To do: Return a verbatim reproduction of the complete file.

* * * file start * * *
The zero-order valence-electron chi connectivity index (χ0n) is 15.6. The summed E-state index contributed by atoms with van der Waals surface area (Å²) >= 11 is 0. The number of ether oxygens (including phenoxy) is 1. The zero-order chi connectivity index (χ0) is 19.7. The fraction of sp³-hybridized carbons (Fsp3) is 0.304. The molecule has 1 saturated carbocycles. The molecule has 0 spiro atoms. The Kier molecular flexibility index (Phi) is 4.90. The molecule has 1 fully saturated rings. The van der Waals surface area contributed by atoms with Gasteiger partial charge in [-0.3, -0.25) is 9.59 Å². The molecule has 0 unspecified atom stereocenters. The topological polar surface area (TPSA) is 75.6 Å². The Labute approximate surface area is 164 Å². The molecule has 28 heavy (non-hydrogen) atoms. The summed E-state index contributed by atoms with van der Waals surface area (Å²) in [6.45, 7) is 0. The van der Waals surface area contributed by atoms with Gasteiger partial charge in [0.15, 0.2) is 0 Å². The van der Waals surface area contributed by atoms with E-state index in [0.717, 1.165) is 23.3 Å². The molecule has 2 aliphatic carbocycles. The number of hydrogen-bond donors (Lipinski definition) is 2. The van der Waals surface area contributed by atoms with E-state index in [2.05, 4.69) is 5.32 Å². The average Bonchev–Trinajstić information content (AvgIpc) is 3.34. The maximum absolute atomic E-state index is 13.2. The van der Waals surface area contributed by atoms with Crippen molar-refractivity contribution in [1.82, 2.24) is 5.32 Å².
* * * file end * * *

The zero-order valence-electron chi connectivity index (χ0n) is 15.6. The summed E-state index contributed by atoms with van der Waals surface area (Å²) >= 11 is 0. The number of ether oxygens (including phenoxy) is 1. The zero-order chi connectivity index (χ0) is 19.7. The fraction of sp³-hybridized carbons (Fsp3) is 0.304. The molecule has 1 saturated carbocycles. The molecule has 0 spiro atoms. The Kier molecular flexibility index (Phi) is 4.90. The molecule has 1 fully saturated rings. The van der Waals surface area contributed by atoms with Gasteiger partial charge in [-0.3, -0.25) is 9.59 Å². The molecule has 0 unspecified atom stereocenters. The topological polar surface area (TPSA) is 75.6 Å². The Labute approximate surface area is 164 Å². The molecule has 28 heavy (non-hydrogen) atoms. The summed E-state index contributed by atoms with van der Waals surface area (Å²) in [6.45, 7) is 0. The van der Waals surface area contributed by atoms with Gasteiger partial charge in [0.15, 0.2) is 0 Å². The van der Waals surface area contributed by atoms with E-state index in [0.717, 1.165) is 23.3 Å². The molecule has 2 aliphatic carbocycles. The number of hydrogen-bond donors (Lipinski definition) is 2. The van der Waals surface area contributed by atoms with E-state index in [2.05, 4.69) is 5.32 Å². The average Bonchev–Trinajstić information content (AvgIpc) is 3.34. The maximum absolute atomic E-state index is 13.2. The van der Waals surface area contributed by atoms with Crippen molar-refractivity contribution in [1.82, 2.24) is 5.32 Å².